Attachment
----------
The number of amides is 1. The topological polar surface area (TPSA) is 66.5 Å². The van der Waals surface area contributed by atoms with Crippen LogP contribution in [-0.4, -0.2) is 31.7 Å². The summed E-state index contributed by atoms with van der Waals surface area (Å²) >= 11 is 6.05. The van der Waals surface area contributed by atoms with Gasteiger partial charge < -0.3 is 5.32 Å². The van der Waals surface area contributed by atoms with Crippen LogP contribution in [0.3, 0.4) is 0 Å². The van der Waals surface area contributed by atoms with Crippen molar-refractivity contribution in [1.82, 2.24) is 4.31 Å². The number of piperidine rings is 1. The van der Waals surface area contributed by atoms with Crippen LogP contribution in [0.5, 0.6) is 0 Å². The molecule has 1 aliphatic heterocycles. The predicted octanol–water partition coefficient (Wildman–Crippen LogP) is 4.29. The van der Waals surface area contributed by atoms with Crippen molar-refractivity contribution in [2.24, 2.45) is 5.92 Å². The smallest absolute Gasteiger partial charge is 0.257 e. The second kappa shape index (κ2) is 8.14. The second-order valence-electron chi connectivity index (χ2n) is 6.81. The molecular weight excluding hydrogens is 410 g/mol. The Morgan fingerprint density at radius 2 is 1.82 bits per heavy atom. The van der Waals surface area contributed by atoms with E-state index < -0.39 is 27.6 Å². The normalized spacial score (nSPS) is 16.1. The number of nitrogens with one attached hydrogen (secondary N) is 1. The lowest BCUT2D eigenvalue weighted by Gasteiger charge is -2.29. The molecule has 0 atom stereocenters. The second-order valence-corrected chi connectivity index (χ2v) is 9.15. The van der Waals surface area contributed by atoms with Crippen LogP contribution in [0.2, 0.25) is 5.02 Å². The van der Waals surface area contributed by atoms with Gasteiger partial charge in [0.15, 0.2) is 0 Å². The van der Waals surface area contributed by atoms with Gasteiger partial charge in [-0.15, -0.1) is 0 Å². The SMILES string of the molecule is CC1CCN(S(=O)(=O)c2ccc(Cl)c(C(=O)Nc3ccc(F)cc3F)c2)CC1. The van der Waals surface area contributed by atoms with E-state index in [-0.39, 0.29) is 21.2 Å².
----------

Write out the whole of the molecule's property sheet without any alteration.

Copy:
The number of amides is 1. The topological polar surface area (TPSA) is 66.5 Å². The van der Waals surface area contributed by atoms with Crippen LogP contribution in [-0.4, -0.2) is 31.7 Å². The summed E-state index contributed by atoms with van der Waals surface area (Å²) >= 11 is 6.05. The van der Waals surface area contributed by atoms with Gasteiger partial charge < -0.3 is 5.32 Å². The van der Waals surface area contributed by atoms with Crippen LogP contribution in [0.3, 0.4) is 0 Å². The van der Waals surface area contributed by atoms with Crippen molar-refractivity contribution in [1.82, 2.24) is 4.31 Å². The number of piperidine rings is 1. The van der Waals surface area contributed by atoms with Crippen LogP contribution in [0.5, 0.6) is 0 Å². The molecule has 1 aliphatic heterocycles. The predicted octanol–water partition coefficient (Wildman–Crippen LogP) is 4.29. The van der Waals surface area contributed by atoms with Crippen molar-refractivity contribution in [2.24, 2.45) is 5.92 Å². The smallest absolute Gasteiger partial charge is 0.257 e. The second kappa shape index (κ2) is 8.14. The second-order valence-electron chi connectivity index (χ2n) is 6.81. The molecular weight excluding hydrogens is 410 g/mol. The Morgan fingerprint density at radius 2 is 1.82 bits per heavy atom. The van der Waals surface area contributed by atoms with E-state index < -0.39 is 27.6 Å². The normalized spacial score (nSPS) is 16.1. The number of nitrogens with one attached hydrogen (secondary N) is 1. The lowest BCUT2D eigenvalue weighted by Gasteiger charge is -2.29. The molecule has 0 atom stereocenters. The second-order valence-corrected chi connectivity index (χ2v) is 9.15. The van der Waals surface area contributed by atoms with Crippen LogP contribution in [0.2, 0.25) is 5.02 Å². The van der Waals surface area contributed by atoms with Gasteiger partial charge in [0.15, 0.2) is 0 Å². The van der Waals surface area contributed by atoms with Gasteiger partial charge in [-0.15, -0.1) is 0 Å². The SMILES string of the molecule is CC1CCN(S(=O)(=O)c2ccc(Cl)c(C(=O)Nc3ccc(F)cc3F)c2)CC1. The van der Waals surface area contributed by atoms with E-state index in [-0.39, 0.29) is 21.2 Å².